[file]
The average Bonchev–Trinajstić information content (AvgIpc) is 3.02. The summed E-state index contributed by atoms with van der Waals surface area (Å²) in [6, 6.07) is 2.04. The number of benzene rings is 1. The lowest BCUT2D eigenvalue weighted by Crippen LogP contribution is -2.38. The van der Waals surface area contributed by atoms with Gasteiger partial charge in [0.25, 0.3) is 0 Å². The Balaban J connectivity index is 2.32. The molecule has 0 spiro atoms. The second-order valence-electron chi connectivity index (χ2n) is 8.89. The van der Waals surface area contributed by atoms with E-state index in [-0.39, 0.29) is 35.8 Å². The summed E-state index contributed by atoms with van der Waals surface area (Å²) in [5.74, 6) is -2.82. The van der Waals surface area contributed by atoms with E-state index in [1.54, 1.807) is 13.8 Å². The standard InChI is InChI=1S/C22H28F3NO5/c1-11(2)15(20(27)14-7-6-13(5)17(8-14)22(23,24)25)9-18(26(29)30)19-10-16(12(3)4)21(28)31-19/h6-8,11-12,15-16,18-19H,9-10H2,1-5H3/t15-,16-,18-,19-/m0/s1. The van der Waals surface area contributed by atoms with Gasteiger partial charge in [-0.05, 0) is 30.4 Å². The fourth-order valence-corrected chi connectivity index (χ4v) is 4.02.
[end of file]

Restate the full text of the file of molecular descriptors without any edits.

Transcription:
The average Bonchev–Trinajstić information content (AvgIpc) is 3.02. The summed E-state index contributed by atoms with van der Waals surface area (Å²) in [6, 6.07) is 2.04. The number of benzene rings is 1. The lowest BCUT2D eigenvalue weighted by Crippen LogP contribution is -2.38. The van der Waals surface area contributed by atoms with Gasteiger partial charge in [0.25, 0.3) is 0 Å². The Balaban J connectivity index is 2.32. The molecule has 0 spiro atoms. The second-order valence-electron chi connectivity index (χ2n) is 8.89. The van der Waals surface area contributed by atoms with E-state index in [-0.39, 0.29) is 35.8 Å². The summed E-state index contributed by atoms with van der Waals surface area (Å²) in [5.74, 6) is -2.82. The van der Waals surface area contributed by atoms with E-state index in [1.54, 1.807) is 13.8 Å². The standard InChI is InChI=1S/C22H28F3NO5/c1-11(2)15(20(27)14-7-6-13(5)17(8-14)22(23,24)25)9-18(26(29)30)19-10-16(12(3)4)21(28)31-19/h6-8,11-12,15-16,18-19H,9-10H2,1-5H3/t15-,16-,18-,19-/m0/s1. The van der Waals surface area contributed by atoms with Gasteiger partial charge in [-0.05, 0) is 30.4 Å². The fourth-order valence-corrected chi connectivity index (χ4v) is 4.02.